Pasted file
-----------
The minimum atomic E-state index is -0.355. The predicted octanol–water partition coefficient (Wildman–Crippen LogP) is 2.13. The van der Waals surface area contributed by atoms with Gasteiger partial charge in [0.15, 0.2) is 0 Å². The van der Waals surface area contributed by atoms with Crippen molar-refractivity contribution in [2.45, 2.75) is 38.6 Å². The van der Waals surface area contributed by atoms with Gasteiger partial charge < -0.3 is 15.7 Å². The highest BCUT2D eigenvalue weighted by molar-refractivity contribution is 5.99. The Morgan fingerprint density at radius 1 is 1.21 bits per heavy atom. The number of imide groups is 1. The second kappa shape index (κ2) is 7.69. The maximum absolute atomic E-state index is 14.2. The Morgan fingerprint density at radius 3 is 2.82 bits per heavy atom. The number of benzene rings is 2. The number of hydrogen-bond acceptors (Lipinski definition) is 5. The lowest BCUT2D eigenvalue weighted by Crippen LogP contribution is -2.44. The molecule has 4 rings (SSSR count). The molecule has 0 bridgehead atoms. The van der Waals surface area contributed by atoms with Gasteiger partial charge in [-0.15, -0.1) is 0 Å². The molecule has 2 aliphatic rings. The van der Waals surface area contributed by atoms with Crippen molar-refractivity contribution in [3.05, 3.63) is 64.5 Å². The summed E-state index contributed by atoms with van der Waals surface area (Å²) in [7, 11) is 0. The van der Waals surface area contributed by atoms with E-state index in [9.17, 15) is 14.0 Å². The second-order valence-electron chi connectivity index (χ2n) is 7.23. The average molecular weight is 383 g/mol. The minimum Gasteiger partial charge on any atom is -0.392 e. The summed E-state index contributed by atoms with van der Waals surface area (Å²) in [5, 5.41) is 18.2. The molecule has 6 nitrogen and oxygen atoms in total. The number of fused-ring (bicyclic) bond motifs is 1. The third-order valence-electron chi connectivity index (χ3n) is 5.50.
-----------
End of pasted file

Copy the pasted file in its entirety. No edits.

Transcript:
The minimum atomic E-state index is -0.355. The predicted octanol–water partition coefficient (Wildman–Crippen LogP) is 2.13. The van der Waals surface area contributed by atoms with Gasteiger partial charge in [0.15, 0.2) is 0 Å². The van der Waals surface area contributed by atoms with Crippen molar-refractivity contribution in [2.45, 2.75) is 38.6 Å². The van der Waals surface area contributed by atoms with Gasteiger partial charge < -0.3 is 15.7 Å². The highest BCUT2D eigenvalue weighted by molar-refractivity contribution is 5.99. The Morgan fingerprint density at radius 1 is 1.21 bits per heavy atom. The number of imide groups is 1. The second kappa shape index (κ2) is 7.69. The maximum absolute atomic E-state index is 14.2. The Morgan fingerprint density at radius 3 is 2.82 bits per heavy atom. The number of benzene rings is 2. The number of hydrogen-bond acceptors (Lipinski definition) is 5. The lowest BCUT2D eigenvalue weighted by Crippen LogP contribution is -2.44. The molecule has 4 rings (SSSR count). The molecule has 0 bridgehead atoms. The van der Waals surface area contributed by atoms with Gasteiger partial charge in [-0.15, -0.1) is 0 Å². The molecule has 2 aliphatic rings. The van der Waals surface area contributed by atoms with Crippen molar-refractivity contribution in [3.05, 3.63) is 64.5 Å². The summed E-state index contributed by atoms with van der Waals surface area (Å²) in [7, 11) is 0. The van der Waals surface area contributed by atoms with E-state index in [9.17, 15) is 14.0 Å². The second-order valence-electron chi connectivity index (χ2n) is 7.23. The average molecular weight is 383 g/mol. The minimum Gasteiger partial charge on any atom is -0.392 e. The summed E-state index contributed by atoms with van der Waals surface area (Å²) in [5, 5.41) is 18.2. The molecule has 6 nitrogen and oxygen atoms in total. The number of fused-ring (bicyclic) bond motifs is 1. The third-order valence-electron chi connectivity index (χ3n) is 5.50.